3 feb. 2015

A Most Violent Year (8/10): J.C. Chandor is three for three

“When it feels scary to jump, that is exactly when you jump, otherwise you end up staying in the same place your whole life, and that I can't do.”

Over the past three years director J.C. Chandor has delivered three solid films which in my opinion have been overlooked by mainstream audiences. In Margin Call I was surprised with how well Chandor had written the screenplay for his financial thriller with very fast paced dialogues. Then in his next project (All is Lost), Chandor directed a film with hardly any dialogue whatsoever and managed to keep me engaged with Robert Redford’s quiet performance as he struggled to survive at sea. And now in Chandor’s recent film, A Most Violent Year, he also delivers a unique crime drama which resembles other classic films like Chinatown and The Godfather trilogy. Chandor has now crafted three great films that are all very different from each other. Despite admiring Chandor for his great screenplays, my favorite film of his is All is Lost which didn’t really require any dialogue, so he doesn’t necessarily rely on that strength of his. A Most Violent Year stands out thanks to some fantastic performances from a talented cast, some beautiful grayish camera work from Bradford Young (Selma and Ain’t Them Bodies Saints), a great production design which recreates New York City in the early 80’s in a very realistic way, and of course a strong and gritty screenplay written by Chandor. This is a very slow paced film which delivers on the dynamics between each character more than on traditional action scenes. 

What stands out the most in A Most Violent Year is the atmosphere that Chandor is able to recreate. Sometimes it feels like not much is going on, but the way the characters interact with one another keeps us engaged and interested. The film focuses on Abel Morales (Oscar Isaac) an immigrant and uprising owner of a private oil company who is trying to close a deal on an important property which would boost his business. It seems that his competitors aren’t very happy with his rise. The world of private oil companies is dominated by gangsters, but Abel wants to accomplish the American dream legally. Unfortunately his trucks are being hijacked and he’s losing thousands of dollars in the process. He is desperately trying to figure out which of his competitors is behind these actions, but Lawrence (David Oyelowo), the officer in charge, doesn’t seem to have a clue. He is more interested in opening a file against Abel’s company on federal charges for tax evasion. Abel tries his best to remain an honest man, but his wife Anna (Jessica Chasten), whose father is a mobster, will do what it takes to protect her family if Abel doesn’t take care of things. All these things threaten Abel’s determination to remain legit and find a way to stay afloat, but he is determined to do so. Albert Brooks plays his lawyer, Andrew Walsh.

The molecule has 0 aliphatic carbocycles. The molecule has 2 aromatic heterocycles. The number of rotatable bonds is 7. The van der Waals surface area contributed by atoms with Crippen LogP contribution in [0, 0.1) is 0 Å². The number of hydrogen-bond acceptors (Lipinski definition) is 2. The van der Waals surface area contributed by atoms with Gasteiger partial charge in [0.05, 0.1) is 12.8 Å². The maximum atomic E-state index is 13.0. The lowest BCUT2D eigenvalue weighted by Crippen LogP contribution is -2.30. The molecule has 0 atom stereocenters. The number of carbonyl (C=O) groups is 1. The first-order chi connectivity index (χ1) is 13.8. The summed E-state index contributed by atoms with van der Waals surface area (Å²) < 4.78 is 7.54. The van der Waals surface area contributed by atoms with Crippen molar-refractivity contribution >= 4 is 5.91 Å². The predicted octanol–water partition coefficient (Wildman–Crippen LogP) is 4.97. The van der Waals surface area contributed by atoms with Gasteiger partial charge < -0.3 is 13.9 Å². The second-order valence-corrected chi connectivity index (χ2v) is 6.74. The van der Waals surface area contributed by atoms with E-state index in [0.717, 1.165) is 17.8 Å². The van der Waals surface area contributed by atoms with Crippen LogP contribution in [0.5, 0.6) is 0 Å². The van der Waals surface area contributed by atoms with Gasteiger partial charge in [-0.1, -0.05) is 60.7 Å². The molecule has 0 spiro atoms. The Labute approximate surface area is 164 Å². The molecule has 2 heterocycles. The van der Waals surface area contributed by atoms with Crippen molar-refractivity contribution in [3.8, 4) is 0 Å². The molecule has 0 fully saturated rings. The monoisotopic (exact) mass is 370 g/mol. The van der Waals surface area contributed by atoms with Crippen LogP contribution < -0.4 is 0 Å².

The performance from Oscar Isaacs stood out for me. He reminded me of Al Pacino’s performance as Michael Corleone with is calmed and determined demeanor. Things go very wrong for him, but Abel tries to remain calm and confident trying to gain back control of things. Jessica Chastain is fantastic as his wife. There is a scene where she finds her daughter playing with a gun and her reaction was priceless. The strongest moments of the film are when these two characters interact with each other. She also has a great scene with David Oyelowo where she threatens him to leave her family alone. She may be married to an honest man, but her father’s blood runs through her veins. Albert Brooks was fascinating as well despite not being on screen very much. I enjoyed his scenes and his presence is sort of the balancing point for Abel who sometimes wants to do things too legit. The grey tone of the film builds the atmosphere of the story and maintains us engaged despite the slow pacing. There is a fantastic chase scene that takes place two thirds into the film that worked really well and moved the story along, but it was the small interactions between Abel and his wife, between him and other business associates that really make this film stand out. It manages to remain an engaging and gripping thriller without having much action going on thanks to the performances and the atmosphere of the film. A Most Violent Year is a stylish thriller that hits the mark once again for Chandor, and he shouldn’t be overlooked from now on.


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